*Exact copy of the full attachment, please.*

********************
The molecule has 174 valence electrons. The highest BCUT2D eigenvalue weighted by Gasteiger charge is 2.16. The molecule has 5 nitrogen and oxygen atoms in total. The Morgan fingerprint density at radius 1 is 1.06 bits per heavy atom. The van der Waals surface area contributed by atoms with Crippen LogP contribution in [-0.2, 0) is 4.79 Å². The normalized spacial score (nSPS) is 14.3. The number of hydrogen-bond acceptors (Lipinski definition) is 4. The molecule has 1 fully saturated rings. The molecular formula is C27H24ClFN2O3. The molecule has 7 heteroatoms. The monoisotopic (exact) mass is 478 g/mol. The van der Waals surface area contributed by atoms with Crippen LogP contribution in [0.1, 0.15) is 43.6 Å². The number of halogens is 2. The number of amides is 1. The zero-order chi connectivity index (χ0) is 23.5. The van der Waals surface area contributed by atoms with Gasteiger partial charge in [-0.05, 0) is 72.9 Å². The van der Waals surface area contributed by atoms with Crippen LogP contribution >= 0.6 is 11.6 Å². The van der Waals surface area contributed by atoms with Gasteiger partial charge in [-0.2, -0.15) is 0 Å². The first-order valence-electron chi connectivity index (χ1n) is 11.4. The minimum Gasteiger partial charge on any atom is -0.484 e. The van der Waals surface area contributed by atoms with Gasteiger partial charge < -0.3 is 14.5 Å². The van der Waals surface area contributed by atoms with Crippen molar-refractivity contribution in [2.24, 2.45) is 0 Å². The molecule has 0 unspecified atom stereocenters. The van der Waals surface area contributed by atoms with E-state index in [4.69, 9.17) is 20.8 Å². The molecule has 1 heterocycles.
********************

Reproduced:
The molecule has 174 valence electrons. The highest BCUT2D eigenvalue weighted by Gasteiger charge is 2.16. The molecule has 5 nitrogen and oxygen atoms in total. The Morgan fingerprint density at radius 1 is 1.06 bits per heavy atom. The van der Waals surface area contributed by atoms with Crippen LogP contribution in [-0.2, 0) is 4.79 Å². The normalized spacial score (nSPS) is 14.3. The number of hydrogen-bond acceptors (Lipinski definition) is 4. The molecule has 1 fully saturated rings. The molecular formula is C27H24ClFN2O3. The molecule has 7 heteroatoms. The monoisotopic (exact) mass is 478 g/mol. The van der Waals surface area contributed by atoms with Crippen LogP contribution in [0.1, 0.15) is 43.6 Å². The number of halogens is 2. The number of amides is 1. The zero-order chi connectivity index (χ0) is 23.5. The van der Waals surface area contributed by atoms with Gasteiger partial charge in [-0.05, 0) is 72.9 Å². The van der Waals surface area contributed by atoms with Crippen LogP contribution >= 0.6 is 11.6 Å². The van der Waals surface area contributed by atoms with Gasteiger partial charge in [-0.2, -0.15) is 0 Å². The first-order valence-electron chi connectivity index (χ1n) is 11.4. The minimum Gasteiger partial charge on any atom is -0.484 e. The van der Waals surface area contributed by atoms with Gasteiger partial charge < -0.3 is 14.5 Å². The van der Waals surface area contributed by atoms with Crippen molar-refractivity contribution in [2.24, 2.45) is 0 Å². The molecule has 0 unspecified atom stereocenters. The van der Waals surface area contributed by atoms with E-state index in [4.69, 9.17) is 20.8 Å². The molecule has 1 heterocycles.